If you have an Airlift kit for coolant servicing, and you have or can build a vacuum tank with appropriate fittings, you can use the Venturi assembly to bleed your brakes.
Connect the vacuum nipple of the Venturi assembly (the vertical part of the T) to one tank nipple, and connect the other to the bleeder nipple. Connect your air supply and, depending on the volume of your vacuum tank, wait for the vacuum to build before opening the bleeder nipple.
I used some low-temp moldable plastic to create a bottle holder for the brake fluid reservoir to allow new fluid to gravity-feed into the reservoir as the level dropped.
Note that the Venturi nozzle generates a respectable amount of vacuum; I collapsed the hard plastic tank I was using and also had to switch to using hard plastic tubing; the soft silicone tubing that comes with brake fluid catch cans is far too soft and collapses on itself.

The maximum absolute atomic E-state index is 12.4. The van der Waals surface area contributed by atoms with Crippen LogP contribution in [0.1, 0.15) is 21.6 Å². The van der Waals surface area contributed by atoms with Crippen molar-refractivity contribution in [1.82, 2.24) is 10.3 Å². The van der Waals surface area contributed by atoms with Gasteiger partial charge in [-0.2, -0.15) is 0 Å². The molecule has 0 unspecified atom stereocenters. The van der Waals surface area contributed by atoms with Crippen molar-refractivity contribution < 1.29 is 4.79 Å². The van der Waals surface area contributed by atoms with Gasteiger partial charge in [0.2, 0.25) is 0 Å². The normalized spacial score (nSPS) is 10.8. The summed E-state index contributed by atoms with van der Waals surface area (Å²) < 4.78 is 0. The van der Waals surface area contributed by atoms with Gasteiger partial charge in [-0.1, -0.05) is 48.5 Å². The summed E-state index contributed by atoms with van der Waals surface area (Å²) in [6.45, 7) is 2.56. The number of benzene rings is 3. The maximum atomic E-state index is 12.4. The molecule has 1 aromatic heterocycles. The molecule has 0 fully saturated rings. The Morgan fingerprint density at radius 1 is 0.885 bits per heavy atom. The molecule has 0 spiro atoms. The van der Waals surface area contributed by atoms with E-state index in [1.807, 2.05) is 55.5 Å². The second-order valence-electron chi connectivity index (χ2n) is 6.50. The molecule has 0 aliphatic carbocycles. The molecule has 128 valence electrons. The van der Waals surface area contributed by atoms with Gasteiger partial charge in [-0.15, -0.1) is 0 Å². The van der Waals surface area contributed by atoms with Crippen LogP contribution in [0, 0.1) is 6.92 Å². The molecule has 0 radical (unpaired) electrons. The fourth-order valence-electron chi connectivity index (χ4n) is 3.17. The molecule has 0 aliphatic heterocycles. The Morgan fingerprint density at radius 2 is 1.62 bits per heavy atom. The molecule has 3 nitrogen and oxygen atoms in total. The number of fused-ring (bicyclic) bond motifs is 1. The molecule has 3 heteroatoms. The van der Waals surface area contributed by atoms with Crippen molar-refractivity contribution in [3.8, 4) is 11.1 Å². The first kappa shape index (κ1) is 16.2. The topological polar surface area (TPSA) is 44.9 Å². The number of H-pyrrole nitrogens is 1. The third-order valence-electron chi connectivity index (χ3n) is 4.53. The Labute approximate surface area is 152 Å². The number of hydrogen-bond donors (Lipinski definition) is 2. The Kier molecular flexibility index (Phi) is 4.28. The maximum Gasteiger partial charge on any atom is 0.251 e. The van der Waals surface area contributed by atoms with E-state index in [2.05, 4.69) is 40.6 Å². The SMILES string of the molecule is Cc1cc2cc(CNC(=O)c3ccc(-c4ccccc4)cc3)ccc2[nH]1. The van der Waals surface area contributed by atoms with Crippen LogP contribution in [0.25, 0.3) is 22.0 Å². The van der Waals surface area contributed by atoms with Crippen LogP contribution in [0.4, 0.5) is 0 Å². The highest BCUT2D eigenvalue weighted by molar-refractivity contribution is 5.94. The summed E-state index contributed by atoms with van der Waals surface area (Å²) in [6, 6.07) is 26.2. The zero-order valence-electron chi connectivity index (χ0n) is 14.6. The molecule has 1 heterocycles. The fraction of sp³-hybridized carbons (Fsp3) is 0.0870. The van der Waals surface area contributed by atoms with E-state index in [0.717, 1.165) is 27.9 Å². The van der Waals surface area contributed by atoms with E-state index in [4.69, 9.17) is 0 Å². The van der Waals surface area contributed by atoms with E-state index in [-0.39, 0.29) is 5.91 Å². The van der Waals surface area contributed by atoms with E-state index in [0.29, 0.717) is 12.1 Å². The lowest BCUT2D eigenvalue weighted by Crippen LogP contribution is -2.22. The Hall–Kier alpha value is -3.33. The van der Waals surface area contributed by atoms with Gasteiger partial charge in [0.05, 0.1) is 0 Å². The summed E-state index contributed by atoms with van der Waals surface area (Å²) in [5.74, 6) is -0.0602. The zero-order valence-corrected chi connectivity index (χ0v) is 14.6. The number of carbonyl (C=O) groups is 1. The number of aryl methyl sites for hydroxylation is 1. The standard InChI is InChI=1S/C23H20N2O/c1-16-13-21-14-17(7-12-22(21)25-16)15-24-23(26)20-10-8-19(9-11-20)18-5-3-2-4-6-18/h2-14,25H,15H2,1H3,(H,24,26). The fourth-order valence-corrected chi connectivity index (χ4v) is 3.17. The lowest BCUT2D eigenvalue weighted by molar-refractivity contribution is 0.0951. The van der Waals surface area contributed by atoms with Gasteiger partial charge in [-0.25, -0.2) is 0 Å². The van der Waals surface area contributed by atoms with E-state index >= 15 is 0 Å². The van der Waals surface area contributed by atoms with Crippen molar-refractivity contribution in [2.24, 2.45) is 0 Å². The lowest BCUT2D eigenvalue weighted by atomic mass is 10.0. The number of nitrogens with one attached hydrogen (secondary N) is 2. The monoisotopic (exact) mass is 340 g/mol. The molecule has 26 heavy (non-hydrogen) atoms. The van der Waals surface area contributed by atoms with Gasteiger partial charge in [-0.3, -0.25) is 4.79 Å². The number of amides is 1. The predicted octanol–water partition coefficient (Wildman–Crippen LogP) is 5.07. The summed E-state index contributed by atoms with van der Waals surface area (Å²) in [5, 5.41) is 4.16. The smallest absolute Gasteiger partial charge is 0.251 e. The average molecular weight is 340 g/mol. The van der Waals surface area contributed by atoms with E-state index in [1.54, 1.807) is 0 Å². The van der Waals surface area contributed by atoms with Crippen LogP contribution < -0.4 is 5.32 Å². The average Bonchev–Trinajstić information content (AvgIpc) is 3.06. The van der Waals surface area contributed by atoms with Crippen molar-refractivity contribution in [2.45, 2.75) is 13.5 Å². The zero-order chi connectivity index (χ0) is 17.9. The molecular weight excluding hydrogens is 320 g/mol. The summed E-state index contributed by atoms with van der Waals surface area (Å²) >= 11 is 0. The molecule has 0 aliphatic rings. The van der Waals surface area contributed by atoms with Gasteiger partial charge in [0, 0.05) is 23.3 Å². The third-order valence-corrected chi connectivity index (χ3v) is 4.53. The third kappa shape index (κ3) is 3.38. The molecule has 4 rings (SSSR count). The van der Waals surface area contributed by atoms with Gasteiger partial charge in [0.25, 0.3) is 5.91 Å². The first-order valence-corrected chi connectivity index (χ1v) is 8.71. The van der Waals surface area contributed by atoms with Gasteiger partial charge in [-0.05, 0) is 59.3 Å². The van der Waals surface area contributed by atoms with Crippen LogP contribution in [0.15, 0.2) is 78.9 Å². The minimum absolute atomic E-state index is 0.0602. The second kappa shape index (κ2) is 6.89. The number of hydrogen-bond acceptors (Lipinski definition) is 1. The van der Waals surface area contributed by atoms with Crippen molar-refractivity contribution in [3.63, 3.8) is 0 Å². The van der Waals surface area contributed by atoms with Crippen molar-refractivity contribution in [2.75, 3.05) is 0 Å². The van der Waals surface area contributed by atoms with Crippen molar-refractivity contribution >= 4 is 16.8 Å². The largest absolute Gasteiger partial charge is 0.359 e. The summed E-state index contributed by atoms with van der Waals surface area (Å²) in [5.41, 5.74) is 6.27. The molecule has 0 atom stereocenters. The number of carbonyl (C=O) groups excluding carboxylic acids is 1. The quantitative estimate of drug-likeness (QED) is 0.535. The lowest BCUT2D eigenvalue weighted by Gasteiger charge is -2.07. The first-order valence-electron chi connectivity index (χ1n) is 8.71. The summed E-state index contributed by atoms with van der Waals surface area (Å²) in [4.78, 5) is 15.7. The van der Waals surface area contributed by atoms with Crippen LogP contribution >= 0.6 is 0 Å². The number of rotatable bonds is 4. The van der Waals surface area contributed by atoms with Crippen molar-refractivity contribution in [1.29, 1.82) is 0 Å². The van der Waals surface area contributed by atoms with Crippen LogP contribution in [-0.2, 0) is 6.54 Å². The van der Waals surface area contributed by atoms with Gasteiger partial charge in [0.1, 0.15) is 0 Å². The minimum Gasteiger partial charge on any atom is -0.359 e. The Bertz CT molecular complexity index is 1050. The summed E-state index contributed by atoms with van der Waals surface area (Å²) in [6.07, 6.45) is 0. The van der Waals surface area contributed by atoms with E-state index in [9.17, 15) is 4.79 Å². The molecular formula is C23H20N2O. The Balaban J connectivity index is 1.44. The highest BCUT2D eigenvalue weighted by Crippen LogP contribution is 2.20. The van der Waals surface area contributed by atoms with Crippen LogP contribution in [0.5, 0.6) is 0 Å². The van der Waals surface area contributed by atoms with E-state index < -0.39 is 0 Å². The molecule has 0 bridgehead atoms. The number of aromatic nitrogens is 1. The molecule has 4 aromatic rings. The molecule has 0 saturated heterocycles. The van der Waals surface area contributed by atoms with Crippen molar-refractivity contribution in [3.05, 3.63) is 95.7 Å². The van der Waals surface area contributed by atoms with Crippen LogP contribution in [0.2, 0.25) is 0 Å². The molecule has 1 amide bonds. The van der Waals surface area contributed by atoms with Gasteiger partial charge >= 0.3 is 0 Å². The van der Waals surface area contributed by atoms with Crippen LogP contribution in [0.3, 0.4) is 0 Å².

This was a proof-of-concept run; in the future, I'll use a much more solid reservoir and add a one-way check valve so the air can be shut off once vacuum builds in the tank.
I went this route because the vacuum pump system Autozone loaned to me sucked complete ass and because my Power Bleeder setup doesn't work with a Honda reservoir on my neighbor's car.
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Understeer: You will hit the wall with the front end.
Oversteer: You will hit the wall with the rear end.
Horsepower: How hard you will hit the wall.
Torque: How far you will move the wall.
"Reading tire date codes is for p*****s."